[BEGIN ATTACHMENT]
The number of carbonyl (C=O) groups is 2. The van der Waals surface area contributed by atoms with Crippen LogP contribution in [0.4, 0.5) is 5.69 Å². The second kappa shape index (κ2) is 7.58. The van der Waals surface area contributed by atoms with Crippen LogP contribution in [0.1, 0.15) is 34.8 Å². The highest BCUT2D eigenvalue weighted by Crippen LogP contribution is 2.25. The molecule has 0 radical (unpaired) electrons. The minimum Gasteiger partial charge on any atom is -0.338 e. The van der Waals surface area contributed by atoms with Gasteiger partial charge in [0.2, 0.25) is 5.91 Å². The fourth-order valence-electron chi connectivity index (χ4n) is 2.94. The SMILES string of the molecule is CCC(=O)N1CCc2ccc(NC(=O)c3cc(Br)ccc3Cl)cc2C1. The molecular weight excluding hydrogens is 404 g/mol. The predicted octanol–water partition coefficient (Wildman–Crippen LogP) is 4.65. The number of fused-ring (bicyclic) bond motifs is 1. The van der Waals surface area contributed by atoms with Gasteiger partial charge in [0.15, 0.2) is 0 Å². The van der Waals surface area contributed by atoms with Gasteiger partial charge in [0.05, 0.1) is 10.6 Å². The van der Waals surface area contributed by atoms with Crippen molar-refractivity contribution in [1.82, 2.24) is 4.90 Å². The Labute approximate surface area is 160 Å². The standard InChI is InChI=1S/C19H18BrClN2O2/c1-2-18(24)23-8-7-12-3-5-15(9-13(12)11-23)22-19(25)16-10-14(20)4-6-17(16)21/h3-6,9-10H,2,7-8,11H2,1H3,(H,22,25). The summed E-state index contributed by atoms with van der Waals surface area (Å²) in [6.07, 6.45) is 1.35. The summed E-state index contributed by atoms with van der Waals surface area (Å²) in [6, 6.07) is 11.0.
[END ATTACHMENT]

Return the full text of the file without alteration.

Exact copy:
The number of carbonyl (C=O) groups is 2. The van der Waals surface area contributed by atoms with Crippen LogP contribution in [0.4, 0.5) is 5.69 Å². The second kappa shape index (κ2) is 7.58. The van der Waals surface area contributed by atoms with Crippen LogP contribution in [0.1, 0.15) is 34.8 Å². The highest BCUT2D eigenvalue weighted by Crippen LogP contribution is 2.25. The molecule has 0 radical (unpaired) electrons. The minimum Gasteiger partial charge on any atom is -0.338 e. The van der Waals surface area contributed by atoms with Gasteiger partial charge in [0.2, 0.25) is 5.91 Å². The fourth-order valence-electron chi connectivity index (χ4n) is 2.94. The SMILES string of the molecule is CCC(=O)N1CCc2ccc(NC(=O)c3cc(Br)ccc3Cl)cc2C1. The molecular weight excluding hydrogens is 404 g/mol. The predicted octanol–water partition coefficient (Wildman–Crippen LogP) is 4.65. The number of fused-ring (bicyclic) bond motifs is 1. The van der Waals surface area contributed by atoms with Gasteiger partial charge in [0.15, 0.2) is 0 Å². The van der Waals surface area contributed by atoms with Gasteiger partial charge in [0.05, 0.1) is 10.6 Å². The van der Waals surface area contributed by atoms with Crippen molar-refractivity contribution in [1.82, 2.24) is 4.90 Å². The Labute approximate surface area is 160 Å². The standard InChI is InChI=1S/C19H18BrClN2O2/c1-2-18(24)23-8-7-12-3-5-15(9-13(12)11-23)22-19(25)16-10-14(20)4-6-17(16)21/h3-6,9-10H,2,7-8,11H2,1H3,(H,22,25). The summed E-state index contributed by atoms with van der Waals surface area (Å²) in [6.07, 6.45) is 1.35. The summed E-state index contributed by atoms with van der Waals surface area (Å²) in [6, 6.07) is 11.0.